The added value of Moodle quizzes to medical statistics knowledge gain
Keywords:Moodle, Online Quizzes, Medical Statistics, Undergraduate Students
Aim: In this study, the Moodle platform was used to provide undergraduate students with e-testing quizzes environment to improve their medical statistics learning outcomes. Materials and methods: This was a prospective study conducted with first year medical undergraduate students during 2018-2019 academic year, English section attending the Faculty of Medicine, Iuliu Haţieganu University of Medicine and Pharmacy. Eleven Moodle quizzes each covering one topic were available for 6 days after the presentation of the topic in face-to-face teaching environment. A quiz was open to be filled once, with attempts submitted after time expires not counted. The use of Moodle quizzes on the knowledge gain was compared between those with valid participation (counted as at least one, four, or three quizzes with a mark ≥ 5) as compared to those without a valid participation. Results: One hundred seventy-five out of 187 students were eligible for the study. The participation varied from 17% (30/175) to 42% (74/175. The quizzes marks varied from 1 to 10; 73% to 98% of students who submitted the quiz achieving the threshold of 5. Sixty-nine students never participated or have no valid participation (mark≥5). The number of valid participations varied from 1 (23 students) to 11 (7 students). The number of point to the theoretical exam positively correlated with the number of Moodle passed quizzes (ρ=0.31, p<0.0001). The group of students with valid participation (24 points at least one, 25 points for the other two criteria) archived a median higher with 2 points as compared to those without participation (p-values < 0.002) and more than one valid participation increase the median with one only point. Conclusion: Extra work verification of medical statistics knowledge is reflected in the knowledge again.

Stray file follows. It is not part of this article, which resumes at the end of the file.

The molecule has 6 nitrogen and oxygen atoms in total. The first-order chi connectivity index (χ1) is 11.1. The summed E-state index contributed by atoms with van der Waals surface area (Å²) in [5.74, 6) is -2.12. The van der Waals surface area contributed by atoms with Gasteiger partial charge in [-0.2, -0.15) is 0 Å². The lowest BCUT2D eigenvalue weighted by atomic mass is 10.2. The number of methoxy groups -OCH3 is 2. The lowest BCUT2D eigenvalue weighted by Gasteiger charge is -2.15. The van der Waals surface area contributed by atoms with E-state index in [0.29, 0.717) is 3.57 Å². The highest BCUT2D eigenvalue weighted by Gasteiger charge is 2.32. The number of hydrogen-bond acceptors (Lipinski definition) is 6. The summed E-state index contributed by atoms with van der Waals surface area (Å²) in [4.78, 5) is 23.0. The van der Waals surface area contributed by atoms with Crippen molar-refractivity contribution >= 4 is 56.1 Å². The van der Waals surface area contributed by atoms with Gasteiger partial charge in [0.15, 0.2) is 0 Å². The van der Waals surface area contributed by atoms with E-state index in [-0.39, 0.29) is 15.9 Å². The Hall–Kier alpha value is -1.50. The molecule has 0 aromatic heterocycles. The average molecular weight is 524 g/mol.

How to Cite
The papers published in the journal are licensed under a Creative Commons Attribution (CC BY 4.0) International License.